Is “What We Can Get” Good Enough?
In the April 10th issue of New York Magazine, Ryan Lizza walks us through the Democrats’ dream of reclaiming control of the Senate this November, in his must read article, “The Bush-Cheney Era Ends Here”. There are eight competitive races across the country, two seats currently held by Democrats and six held by Republicans, and if the Dems can win all eight races, they’ve got their majority and all that comes with it. As support for the President dwindles, Republicans are bracing for the worst and Democrats are starting to think this dream could actually become a reality. For those of us who want so badly to reclaim our own party by wrestling it away from the moderates and conservatives who currently dominate it, it’s tough to figure out if stopping the bleeding now is a good enough reason to put our plans on hold.
The article follows Chuck Schumer, currently heading the DSCC, on the warpath to take back the Senate. Schumer has been a masterful fundraiser and has managed to ward off possible GOP challengers in key states by bringing in the dough early, but he has also actively recruited anti-choice candidates and even pushed Paul Hackett out of the race in Ohio (after actively recruiting him to run) when his second choice Sherrod Brown changed his mind and decided to seek the seat. This kind of ruthless strategic maneuvering is exactly what we need in order to take control of the Senate, but it also may weaken the long-term health of the Party.
The debate rages within the Democratic Party about whether or not the numbers matter more than the ideology. I understand the value in taking a pragmatic approach, especially considering that taking control of the Senate means Democrats will be chairing committees, able to bring important legislation to the floor that has been sitting dormant for the past five years and finally have the subpoena power that will allow them to really investigate the Bush administration and GOP corruption. That’s a pretty powerful motivator for sending even moderate and conservative Democrats back to the Senate, although I remain unconvinced that it’s the best long-term strategy for the Party.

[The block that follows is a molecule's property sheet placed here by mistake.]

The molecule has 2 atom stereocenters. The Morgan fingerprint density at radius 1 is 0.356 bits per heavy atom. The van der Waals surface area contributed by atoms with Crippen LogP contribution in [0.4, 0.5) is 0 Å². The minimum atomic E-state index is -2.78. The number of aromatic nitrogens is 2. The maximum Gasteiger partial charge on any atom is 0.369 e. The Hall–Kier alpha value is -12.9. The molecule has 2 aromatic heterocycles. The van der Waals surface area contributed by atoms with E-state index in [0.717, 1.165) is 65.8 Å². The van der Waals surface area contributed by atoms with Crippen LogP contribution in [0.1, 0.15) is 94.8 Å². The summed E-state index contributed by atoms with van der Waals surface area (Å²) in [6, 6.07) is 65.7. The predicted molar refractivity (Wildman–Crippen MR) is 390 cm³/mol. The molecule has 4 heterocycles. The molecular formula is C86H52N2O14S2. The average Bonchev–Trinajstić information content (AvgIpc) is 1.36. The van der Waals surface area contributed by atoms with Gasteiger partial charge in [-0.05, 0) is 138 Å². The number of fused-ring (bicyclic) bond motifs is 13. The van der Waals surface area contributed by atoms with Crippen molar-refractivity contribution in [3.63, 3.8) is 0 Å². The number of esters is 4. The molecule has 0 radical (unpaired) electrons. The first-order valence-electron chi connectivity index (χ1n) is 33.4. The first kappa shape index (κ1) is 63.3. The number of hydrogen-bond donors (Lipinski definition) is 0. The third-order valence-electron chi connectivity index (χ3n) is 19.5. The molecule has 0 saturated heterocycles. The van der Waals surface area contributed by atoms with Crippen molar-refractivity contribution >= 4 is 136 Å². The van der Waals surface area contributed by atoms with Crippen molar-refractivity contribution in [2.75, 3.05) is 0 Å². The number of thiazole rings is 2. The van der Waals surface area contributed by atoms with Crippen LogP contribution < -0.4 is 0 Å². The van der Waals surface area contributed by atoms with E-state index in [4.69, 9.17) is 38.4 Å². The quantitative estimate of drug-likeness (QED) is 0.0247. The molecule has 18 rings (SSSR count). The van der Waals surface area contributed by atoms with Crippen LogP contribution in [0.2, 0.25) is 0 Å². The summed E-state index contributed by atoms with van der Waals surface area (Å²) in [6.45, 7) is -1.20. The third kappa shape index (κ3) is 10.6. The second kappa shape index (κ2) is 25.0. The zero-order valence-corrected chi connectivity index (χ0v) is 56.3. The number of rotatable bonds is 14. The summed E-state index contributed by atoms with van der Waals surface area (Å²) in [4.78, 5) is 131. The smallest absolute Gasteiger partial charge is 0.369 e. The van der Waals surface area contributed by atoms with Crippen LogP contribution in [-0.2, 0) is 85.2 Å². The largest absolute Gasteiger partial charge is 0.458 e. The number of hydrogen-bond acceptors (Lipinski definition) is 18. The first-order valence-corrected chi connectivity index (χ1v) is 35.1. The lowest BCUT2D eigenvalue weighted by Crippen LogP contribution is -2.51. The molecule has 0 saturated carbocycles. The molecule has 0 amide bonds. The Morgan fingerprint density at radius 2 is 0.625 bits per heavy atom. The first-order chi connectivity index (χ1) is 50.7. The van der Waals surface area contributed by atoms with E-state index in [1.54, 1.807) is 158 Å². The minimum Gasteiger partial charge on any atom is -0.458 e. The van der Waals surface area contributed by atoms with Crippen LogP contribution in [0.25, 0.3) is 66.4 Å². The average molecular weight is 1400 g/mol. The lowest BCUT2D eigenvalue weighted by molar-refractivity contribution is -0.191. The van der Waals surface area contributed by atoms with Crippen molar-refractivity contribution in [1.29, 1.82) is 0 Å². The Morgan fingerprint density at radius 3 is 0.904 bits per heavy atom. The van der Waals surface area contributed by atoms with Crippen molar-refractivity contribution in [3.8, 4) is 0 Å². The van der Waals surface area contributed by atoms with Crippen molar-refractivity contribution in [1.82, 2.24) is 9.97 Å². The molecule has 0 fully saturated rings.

Reading Lizza’s article, he almost had me convinced that I should get behind Schumer’s plan to take back the Senate, regardless of his tactics, but then he lost me at the end when he put forth another scenario:
"Some Democrats, however, have been flirting with a slightly altered version of the dream. Wouldn’t it be better, they wonder, if they came close to winning back the Senate this year, but accomplished the task only in 2008? After all, a slim Senate majority would make it difficult to govern, perhaps giving Bush the opportunity to turn the new Senate leadership into a useful foil, just as Bill Clinton did to Newt Gingrich and Bob Dole, and thereby revive his presidency. Furthermore, this alternate dream scenario goes, in 2008, there are 21 Republicans up for reelection and only 12 Democrats. Wouldn’t that be the moment for Democrats to come sweeping back into power?"
This alternate dream has the added benefit of giving liberals and progressives a chance to exert our will before the election in ’08. Most of us have accepted that Bush will serve out the remainder of his term, so the carrot of impeachment is not as enticing as it once was. And with such a sad showing of unity during the Alito confirmation, many of us are acutely aware of how devastating moderate and conservative Democrats can be to the things we care about most. Having a Democratic majority in the Senate does little if those Democrats are anti-choice and will vote to confirm right-wing Bush appointees anyway. I can only accept so much in the name of Party unity and I’d rather have Republicans voting to restrict our rights than watch Democrats help them do it.
I have stated in the past that I would rather lose by a large margin with a candidate that actually represents the ideals I believe in, than lose by a slim margin with a merely adequate one. But the climate has changed and it’s no longer a choice between losing and losing badly, now there is actually a chance to win. I’m not sure that the new math changes my opinion, but the possibility of a tourniquet made of an adequate majority is becoming harder and harder to resist. But with Senate incumbents enjoying a reelection rate of around 80% (and it’s even higher in the House), we better be ready to live with these barely adequate, anti-choice Democrats for years and years to come. A tourniquet will stop the bleeding, but it certainly won’t solve the problem.